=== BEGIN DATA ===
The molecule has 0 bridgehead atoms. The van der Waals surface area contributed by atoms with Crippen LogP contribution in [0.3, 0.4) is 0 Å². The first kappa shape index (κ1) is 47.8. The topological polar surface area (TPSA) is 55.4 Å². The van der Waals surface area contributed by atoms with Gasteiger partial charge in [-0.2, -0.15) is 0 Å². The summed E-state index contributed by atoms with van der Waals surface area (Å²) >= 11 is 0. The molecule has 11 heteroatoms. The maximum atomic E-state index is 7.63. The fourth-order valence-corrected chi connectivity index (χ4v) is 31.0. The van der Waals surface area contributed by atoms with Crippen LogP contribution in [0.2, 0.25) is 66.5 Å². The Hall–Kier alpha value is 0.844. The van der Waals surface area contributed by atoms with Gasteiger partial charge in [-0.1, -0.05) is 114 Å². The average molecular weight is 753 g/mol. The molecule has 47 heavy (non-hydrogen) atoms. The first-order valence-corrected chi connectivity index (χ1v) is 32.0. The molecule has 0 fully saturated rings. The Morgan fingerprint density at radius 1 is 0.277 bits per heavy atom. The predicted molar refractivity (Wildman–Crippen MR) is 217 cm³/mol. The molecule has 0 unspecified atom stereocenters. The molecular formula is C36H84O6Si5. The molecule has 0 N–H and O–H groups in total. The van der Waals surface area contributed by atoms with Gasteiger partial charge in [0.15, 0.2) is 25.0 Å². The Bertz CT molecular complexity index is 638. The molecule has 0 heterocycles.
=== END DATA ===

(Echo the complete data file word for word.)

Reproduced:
The molecule has 0 bridgehead atoms. The van der Waals surface area contributed by atoms with Crippen LogP contribution in [0.3, 0.4) is 0 Å². The first kappa shape index (κ1) is 47.8. The topological polar surface area (TPSA) is 55.4 Å². The van der Waals surface area contributed by atoms with Gasteiger partial charge in [-0.2, -0.15) is 0 Å². The summed E-state index contributed by atoms with van der Waals surface area (Å²) >= 11 is 0. The molecule has 11 heteroatoms. The maximum atomic E-state index is 7.63. The fourth-order valence-corrected chi connectivity index (χ4v) is 31.0. The van der Waals surface area contributed by atoms with Crippen LogP contribution in [0.2, 0.25) is 66.5 Å². The Hall–Kier alpha value is 0.844. The van der Waals surface area contributed by atoms with Gasteiger partial charge in [-0.1, -0.05) is 114 Å². The average molecular weight is 753 g/mol. The molecule has 47 heavy (non-hydrogen) atoms. The first-order valence-corrected chi connectivity index (χ1v) is 32.0. The molecule has 0 fully saturated rings. The Morgan fingerprint density at radius 1 is 0.277 bits per heavy atom. The predicted molar refractivity (Wildman–Crippen MR) is 217 cm³/mol. The molecule has 0 unspecified atom stereocenters. The molecular formula is C36H84O6Si5. The molecule has 0 N–H and O–H groups in total. The van der Waals surface area contributed by atoms with Gasteiger partial charge in [0.15, 0.2) is 25.0 Å². The Bertz CT molecular complexity index is 638. The molecule has 0 heterocycles.